Dominion will be permanently disabled on February 22, 2016 for all regions. Dominion will not be available in custom games or through their queue system. Any players who have won over 100 games in dominion will receive an exclusive, permanent icon for their efforts.

As Dominion has different objectives which create different interactions with champions, supporting the game mode may have limited Riot’s design potential for new characters. While champion balance and designed is centered around Summoner’s Rift, Riot has made game-mode specific balance changes in the past when a particular champion is too strong in an alternative map.

While Dominion is being permanently disabled, it is unclear if it will ever return as a temporary game mode. Riot periodically releases temporary game modes with unique mechanics. These modes are generally part of an event and are available for 2-3 weeks. Quite often, it’s novelty ones like U.R.F, a mode where all cooldowns are reduced by 80% and all mana costs are taken out, or one for all, where you can play 5 of the same champion on one team. However, we have also seen unique temporary game modes such as ascension, a mode that takes place on Crystal Scar, the same map used in Dominion, but with a different objective. We will have to wait and see if Dominion ever makes a return as an event.

Amazon’s Free ‘Lumberyard’ Engine Helps Indie Developers Create MMORPGs

Creating An MMORPG is a very long and difficult process. It is arguably one of the most expensive types of games to create, as it requires developing a client, a back end server, and writing the proper network code to allow both to communicate, while still maintaining proper security. On top of development costs, MMORPGs are also expensive to maintain, as they require maintaining infrastructure & servers, as well as customer support for players.

Amazon seeks to reduce the barrier of creating online games by providing an engine for creating multiplayer games with ease, as well as utilizing their AWS service for hosting servers. This allows developers to focus on designing & building their game, rather than worrying about the challenges of creating an MMORPG engine, and maintaining the infrastructure for hosting a game that will be played by millions of players.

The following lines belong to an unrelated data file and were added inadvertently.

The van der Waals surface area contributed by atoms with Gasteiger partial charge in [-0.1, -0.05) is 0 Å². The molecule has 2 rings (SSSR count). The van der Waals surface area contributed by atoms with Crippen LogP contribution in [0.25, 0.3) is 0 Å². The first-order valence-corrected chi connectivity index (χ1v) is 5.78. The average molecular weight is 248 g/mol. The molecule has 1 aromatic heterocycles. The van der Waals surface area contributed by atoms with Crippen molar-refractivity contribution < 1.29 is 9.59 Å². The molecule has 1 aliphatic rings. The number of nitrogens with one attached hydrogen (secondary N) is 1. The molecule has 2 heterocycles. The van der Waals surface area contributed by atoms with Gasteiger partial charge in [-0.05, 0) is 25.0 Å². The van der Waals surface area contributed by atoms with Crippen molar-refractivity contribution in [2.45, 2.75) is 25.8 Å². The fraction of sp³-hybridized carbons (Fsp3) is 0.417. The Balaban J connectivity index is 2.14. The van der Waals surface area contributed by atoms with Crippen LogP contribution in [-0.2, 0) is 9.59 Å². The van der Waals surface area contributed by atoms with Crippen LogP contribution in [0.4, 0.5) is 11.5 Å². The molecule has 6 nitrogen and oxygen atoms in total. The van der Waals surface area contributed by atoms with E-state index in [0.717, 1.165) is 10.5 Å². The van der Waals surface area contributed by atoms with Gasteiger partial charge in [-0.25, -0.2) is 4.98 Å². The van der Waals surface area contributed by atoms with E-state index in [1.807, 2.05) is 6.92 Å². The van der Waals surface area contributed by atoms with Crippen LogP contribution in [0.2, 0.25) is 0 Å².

Amazon’s Lumberyard editor. Image source:

Amazon’s Lumberyard Engine is built off of technology from Cryengine, Double Helix, and Twitch. Lumberyard is cross platform, meaning developers can simultaneously develop for both PC and consoles. PC, Xbox One, and PS4 are currently supported, with Mac, Linux, iOS, and Android coming soon. Lumberyard is currently in its beta stage.



Utilizing Cryengine’s Technology, Lumberyard can be used to create breathtaking visuals. Source:

Amazon has released the source code for Lumberyard, which allows you to tweak the code if necessary, if their code lacks any functionality you deem necessary, in order to build your game.

According to Amazon, the only fees involved would be if you choose to host servers through them, where standard AWS(Amazon’s Cloud Computing Service) fees apply. Lumberyard is integrated with Amazon Gamelift, a pay as you go service for hosting game servers, and dynamically scaling their capacity as needed. This can prove very useful for MMORPGs, as you’ll likely need increased capacity during launch or after major updates, but may not want to invest in such capacity when the game doesn’t demand it. Lumberyard can also be used to create single player games. For information, visit the official source at


Using Lumberyard to Create Sandbox MMORPGs as an Indie Developer

Sandbox MMORPGs require less development time than theme park MMORPGs to create, because players are effectively the content. In a sandbox MMORPG, less time needs to be spent creating quests, large game worlds with detailed cities, and other time-consuming projects, because in a sandbox game, the players create them.

Historically, this does not mean creating a sandbox MMORPG is easy. Existing MMORPG engines tend to be very geared towards themepark MMOs, and lack the functionality needed to create a dynamic, changing game world. For this reason, those hoping to create sandbox MMORPGs still have to create a game client and server from the ground up, which is very expensive and time consuming.

Amazon’s Lumberyard, on the other hand, is free, highly customize-able(due to released source code), AAA quality, and is integrated with their hosting service, making it easy to handle infrastructure. This means that talented developers with limited budgets may be able to create a quality sandbox MMORPG, due to the reduced barrier of entry.


Why Instructions Per Cycle is a Vague Performance Metric; Distinguishing Integer and Floating Point Speed

You may be familiar with the GHZ myth, the idea that the speed of a microprocessor is directly measured by its clock speed. In the 80’s and 90’s, the increase in performance was primarily seen through increasing the clock rate of the CPU, and thus the clock rate became used as a measure of performance. To address this fallacy, semiconductor companies such as AMD began naming their products according to what they believe was their “effective” clock rate, rather than based on the actual clock rate. For example, the AMD Athlon 64 3200+ actually runs at 2000 mhz, but it is marketed as 3200+ because AMD’s marketing team felt that it better reflected the CPU’s actual performance.

The GHZ Myth is disproven by the fact that the complexity of each clock cycle varies between different CPUs. A CPU clocked at 3 GHZ will complete 3 billion cycles per second. The Instructions per Cycle, or IPC, is a measure of how much the CPU gets done within one cycle. While GHZ measures the rate that cycles are completed, GHZ does not account for how complex those cycles are. For this reason, consumers began using benchmarks to measure IPC in order to make intelligent purchasing decisions.